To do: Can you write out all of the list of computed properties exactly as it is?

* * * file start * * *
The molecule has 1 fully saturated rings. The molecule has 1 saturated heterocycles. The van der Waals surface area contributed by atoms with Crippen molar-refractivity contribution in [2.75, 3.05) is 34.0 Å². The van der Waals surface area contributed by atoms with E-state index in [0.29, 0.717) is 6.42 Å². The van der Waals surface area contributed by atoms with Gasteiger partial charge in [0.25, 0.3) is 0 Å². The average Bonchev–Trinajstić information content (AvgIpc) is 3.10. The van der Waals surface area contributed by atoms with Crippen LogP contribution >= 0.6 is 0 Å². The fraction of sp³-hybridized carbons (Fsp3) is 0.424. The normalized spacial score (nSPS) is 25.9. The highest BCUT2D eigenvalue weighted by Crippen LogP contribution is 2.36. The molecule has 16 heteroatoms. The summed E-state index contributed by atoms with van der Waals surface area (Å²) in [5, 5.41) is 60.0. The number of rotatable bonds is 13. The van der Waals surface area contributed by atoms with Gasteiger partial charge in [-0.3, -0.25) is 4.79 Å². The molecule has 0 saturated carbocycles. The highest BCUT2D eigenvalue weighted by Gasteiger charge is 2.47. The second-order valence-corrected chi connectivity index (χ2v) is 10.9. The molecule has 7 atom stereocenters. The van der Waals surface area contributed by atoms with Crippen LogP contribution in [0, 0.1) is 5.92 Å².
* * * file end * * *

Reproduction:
The molecule has 1 fully saturated rings. The molecule has 1 saturated heterocycles. The van der Waals surface area contributed by atoms with Crippen molar-refractivity contribution in [2.75, 3.05) is 34.0 Å². The van der Waals surface area contributed by atoms with E-state index in [0.29, 0.717) is 6.42 Å². The van der Waals surface area contributed by atoms with Gasteiger partial charge in [0.25, 0.3) is 0 Å². The average Bonchev–Trinajstić information content (AvgIpc) is 3.10. The van der Waals surface area contributed by atoms with Crippen LogP contribution >= 0.6 is 0 Å². The fraction of sp³-hybridized carbons (Fsp3) is 0.424. The normalized spacial score (nSPS) is 25.9. The highest BCUT2D eigenvalue weighted by Crippen LogP contribution is 2.36. The molecule has 16 heteroatoms. The summed E-state index contributed by atoms with van der Waals surface area (Å²) in [5, 5.41) is 60.0. The number of rotatable bonds is 13. The van der Waals surface area contributed by atoms with Gasteiger partial charge in [-0.3, -0.25) is 4.79 Å². The molecule has 0 saturated carbocycles. The highest BCUT2D eigenvalue weighted by Gasteiger charge is 2.47. The second-order valence-corrected chi connectivity index (χ2v) is 10.9. The molecule has 7 atom stereocenters. The van der Waals surface area contributed by atoms with Crippen LogP contribution in [0, 0.1) is 5.92 Å².